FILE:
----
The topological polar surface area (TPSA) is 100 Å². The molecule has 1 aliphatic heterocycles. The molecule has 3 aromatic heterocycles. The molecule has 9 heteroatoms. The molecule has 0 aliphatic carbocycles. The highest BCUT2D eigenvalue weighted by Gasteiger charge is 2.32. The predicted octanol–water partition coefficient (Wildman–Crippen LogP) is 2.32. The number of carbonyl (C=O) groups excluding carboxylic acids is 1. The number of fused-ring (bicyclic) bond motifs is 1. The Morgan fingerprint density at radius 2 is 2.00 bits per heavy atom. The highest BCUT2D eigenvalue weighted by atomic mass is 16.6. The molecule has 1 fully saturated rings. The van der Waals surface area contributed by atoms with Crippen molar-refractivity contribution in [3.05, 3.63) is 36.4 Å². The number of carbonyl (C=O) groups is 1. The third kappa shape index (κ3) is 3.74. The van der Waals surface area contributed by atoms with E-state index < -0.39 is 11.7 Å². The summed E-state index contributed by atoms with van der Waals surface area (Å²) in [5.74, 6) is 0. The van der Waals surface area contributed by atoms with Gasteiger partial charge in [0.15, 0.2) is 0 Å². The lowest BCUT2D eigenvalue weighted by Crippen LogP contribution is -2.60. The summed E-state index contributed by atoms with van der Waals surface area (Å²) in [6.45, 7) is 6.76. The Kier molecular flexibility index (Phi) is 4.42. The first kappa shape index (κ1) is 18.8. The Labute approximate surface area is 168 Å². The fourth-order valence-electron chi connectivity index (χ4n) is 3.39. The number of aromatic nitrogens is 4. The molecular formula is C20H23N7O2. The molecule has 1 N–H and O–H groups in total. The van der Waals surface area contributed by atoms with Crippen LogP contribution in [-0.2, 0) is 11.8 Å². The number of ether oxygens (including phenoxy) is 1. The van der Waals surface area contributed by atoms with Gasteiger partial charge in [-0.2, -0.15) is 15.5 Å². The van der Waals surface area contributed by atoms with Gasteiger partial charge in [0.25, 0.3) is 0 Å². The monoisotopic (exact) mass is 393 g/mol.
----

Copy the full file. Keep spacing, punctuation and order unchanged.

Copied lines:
The topological polar surface area (TPSA) is 100 Å². The molecule has 1 aliphatic heterocycles. The molecule has 3 aromatic heterocycles. The molecule has 9 heteroatoms. The molecule has 0 aliphatic carbocycles. The highest BCUT2D eigenvalue weighted by Gasteiger charge is 2.32. The predicted octanol–water partition coefficient (Wildman–Crippen LogP) is 2.32. The number of carbonyl (C=O) groups excluding carboxylic acids is 1. The number of fused-ring (bicyclic) bond motifs is 1. The Morgan fingerprint density at radius 2 is 2.00 bits per heavy atom. The highest BCUT2D eigenvalue weighted by atomic mass is 16.6. The molecule has 1 fully saturated rings. The van der Waals surface area contributed by atoms with Crippen molar-refractivity contribution in [3.05, 3.63) is 36.4 Å². The number of carbonyl (C=O) groups is 1. The third kappa shape index (κ3) is 3.74. The van der Waals surface area contributed by atoms with E-state index < -0.39 is 11.7 Å². The summed E-state index contributed by atoms with van der Waals surface area (Å²) in [5.74, 6) is 0. The van der Waals surface area contributed by atoms with Gasteiger partial charge in [0.15, 0.2) is 0 Å². The lowest BCUT2D eigenvalue weighted by Crippen LogP contribution is -2.60. The summed E-state index contributed by atoms with van der Waals surface area (Å²) in [6.45, 7) is 6.76. The Kier molecular flexibility index (Phi) is 4.42. The first kappa shape index (κ1) is 18.8. The Labute approximate surface area is 168 Å². The fourth-order valence-electron chi connectivity index (χ4n) is 3.39. The number of aromatic nitrogens is 4. The molecular formula is C20H23N7O2. The molecule has 1 N–H and O–H groups in total. The van der Waals surface area contributed by atoms with Crippen LogP contribution in [-0.2, 0) is 11.8 Å². The number of ether oxygens (including phenoxy) is 1. The van der Waals surface area contributed by atoms with Gasteiger partial charge in [-0.2, -0.15) is 15.5 Å². The van der Waals surface area contributed by atoms with Gasteiger partial charge in [0.25, 0.3) is 0 Å². The monoisotopic (exact) mass is 393 g/mol.